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New NHLPA leader could be hired within two months; new constitution on the way

The Hockey News

The Hockey News

"The 30 player reps will run the program," Eric Lindros said Friday as three days of NHLPA meetings wrapped up. "Below it will be the executive director and the general counsel."

Nothing is etched in stone at this point, Lindros quickly added, but the union is undergoing a massive reshaping of its power structure and constitution.

"We need to govern ourselves as the players move forward," said Lindros, a member of the NHLPA's constitutional committee who has devoted his entire summer to the cause. "The constitution used to be two pages. We're up to somewhere between 15 and 16 pages."

All of which comes as a result of the turmoil that's plagued the union over the last two years, highlighted by Ted Saskin's hiring and firing as executive director.

More than 60 players heard from Toronto lawyer Sheila Block on Thursday night as she explained her findings after an exhaustive investigation into Bob Goodenow's firing as executive director, Saskin's subsequent hiring and also how the union came to sign off on the current collective bargaining agreement that includes a salary cap.

The much-anticipated report from Block doesn't apparently include any juicy new details, according to players to have read it, but rather officially confirms what's already been out there - that Saskin was improperly hired and that the constitution wasn't followed.

"That's exactly what it is, it's pretty much all or our concerns being confirmed," said Edmonton Oilers player rep Shawn Horcoff, also a member of the union's search committee for a new leader. "It's nice that the whole membership is privy to it now and has seen what has gone on - and knows that the right thing was done in getting rid of Ted and that we're moving on in the right direction."

Added Detroit Red Wings player rep Chris Chelios, who led the fight against Saskin: "(The Block report) I don't think is any different than what's been reported over the last year and a half, it's just a matter of getting it out (to the players)."

Saskin was fired in May over allegations he instructed the reading of players' NHLPA e-mails. That prompted an internal investigation by Toronto lawyer Chris Paliare specifically into the e-mail controversy, a report that was handed down late last season. Paliare spoke to players on Friday morning.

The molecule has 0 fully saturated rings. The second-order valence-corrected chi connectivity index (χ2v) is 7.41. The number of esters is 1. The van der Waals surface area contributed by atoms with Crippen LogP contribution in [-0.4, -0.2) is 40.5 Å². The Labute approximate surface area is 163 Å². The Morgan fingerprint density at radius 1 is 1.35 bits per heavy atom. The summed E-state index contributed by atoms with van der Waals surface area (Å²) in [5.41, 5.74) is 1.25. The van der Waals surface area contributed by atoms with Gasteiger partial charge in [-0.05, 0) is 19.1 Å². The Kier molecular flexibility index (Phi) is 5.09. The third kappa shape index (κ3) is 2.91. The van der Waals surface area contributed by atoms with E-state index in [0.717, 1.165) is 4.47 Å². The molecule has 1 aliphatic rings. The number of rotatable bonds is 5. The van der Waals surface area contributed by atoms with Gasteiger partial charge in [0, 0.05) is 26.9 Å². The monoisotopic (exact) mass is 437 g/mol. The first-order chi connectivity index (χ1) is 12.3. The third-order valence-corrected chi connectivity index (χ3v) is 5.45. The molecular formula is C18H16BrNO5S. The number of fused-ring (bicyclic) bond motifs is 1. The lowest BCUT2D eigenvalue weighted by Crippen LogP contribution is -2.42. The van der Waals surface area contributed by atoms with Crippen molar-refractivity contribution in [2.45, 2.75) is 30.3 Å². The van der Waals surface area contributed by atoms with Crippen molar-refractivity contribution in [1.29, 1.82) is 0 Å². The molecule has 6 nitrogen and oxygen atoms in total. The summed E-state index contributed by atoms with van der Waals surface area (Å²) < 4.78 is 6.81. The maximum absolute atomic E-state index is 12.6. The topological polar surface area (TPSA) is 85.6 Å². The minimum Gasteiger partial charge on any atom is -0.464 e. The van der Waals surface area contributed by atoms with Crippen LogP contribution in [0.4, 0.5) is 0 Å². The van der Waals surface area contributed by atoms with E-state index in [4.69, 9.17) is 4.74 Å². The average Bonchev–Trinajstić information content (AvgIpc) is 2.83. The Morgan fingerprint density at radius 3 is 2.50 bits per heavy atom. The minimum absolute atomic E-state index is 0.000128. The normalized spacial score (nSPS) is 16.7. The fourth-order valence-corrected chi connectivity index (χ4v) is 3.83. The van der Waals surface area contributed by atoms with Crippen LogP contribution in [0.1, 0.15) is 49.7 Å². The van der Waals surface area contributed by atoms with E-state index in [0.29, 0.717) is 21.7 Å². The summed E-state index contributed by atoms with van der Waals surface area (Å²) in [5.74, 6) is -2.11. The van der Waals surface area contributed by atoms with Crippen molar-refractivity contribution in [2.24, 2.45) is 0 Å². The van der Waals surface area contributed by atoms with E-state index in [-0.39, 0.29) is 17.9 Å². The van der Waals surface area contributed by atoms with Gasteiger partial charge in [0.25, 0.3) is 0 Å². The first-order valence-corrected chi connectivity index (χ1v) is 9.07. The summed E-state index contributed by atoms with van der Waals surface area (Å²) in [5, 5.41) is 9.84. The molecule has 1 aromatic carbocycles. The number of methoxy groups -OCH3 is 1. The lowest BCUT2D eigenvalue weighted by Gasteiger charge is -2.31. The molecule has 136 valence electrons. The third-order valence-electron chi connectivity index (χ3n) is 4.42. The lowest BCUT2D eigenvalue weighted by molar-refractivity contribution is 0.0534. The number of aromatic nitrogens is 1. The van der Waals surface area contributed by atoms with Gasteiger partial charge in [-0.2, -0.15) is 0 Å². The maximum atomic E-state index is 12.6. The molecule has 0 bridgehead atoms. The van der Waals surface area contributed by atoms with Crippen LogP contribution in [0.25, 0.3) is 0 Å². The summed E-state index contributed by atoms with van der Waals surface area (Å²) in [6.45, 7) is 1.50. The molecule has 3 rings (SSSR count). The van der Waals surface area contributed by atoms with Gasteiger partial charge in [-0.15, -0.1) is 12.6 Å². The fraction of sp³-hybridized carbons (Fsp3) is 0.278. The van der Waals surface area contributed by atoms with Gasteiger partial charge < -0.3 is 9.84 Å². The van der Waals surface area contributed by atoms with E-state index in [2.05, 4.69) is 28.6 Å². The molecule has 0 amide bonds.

Between the Paliare and Block reports, the players have realized they must pay better attention to what's going on within their union.

"The way that business is done at the 'PA is going to change from here on in," said Ottawa Senators defenceman Wade Redden. "That's the probably the most important thing that's come out of this - to learn from this and not let it happen again."

For that to happen, the players must become more involved.

"I don't think there's any question," said Los Angeles Kings player rep Mike Cammalleri. "I think that's the biggest thing that we walk away from this with - a little bit more involvement and a little more caring can really make us a great union."

Anaheim Ducks defenceman Mathieu Schneider, who helped Chelios in the fight against Saskin, left this week's meetings never feeling better about where things were headed.

"After leaving here today I've never been more proud to be a member of the NHL Players' Association," he said. "I think we're stronger and we're going to come out of this as united as we've ever been."

The search continues for Saskin's replacement and Chelios said a new executive director could be in place within two months although in the end there is no real time line.

"It won't be too long before we have a leader again," added Horcoff.

There's no shortage of people interested in the job.

"I was very pleased to hear the quality of people that have responded and the shear number is overwhelming," said Schneider. "I think there were over 100 candidates that have expressed sincere interest in the position."

A new leader will soon be in place, so will a new constitution. The NHLPA believes it has turned the corner in one of its darkest periods.

"We're putting a black mark in history behind us now and moving forward," said Horcoff.


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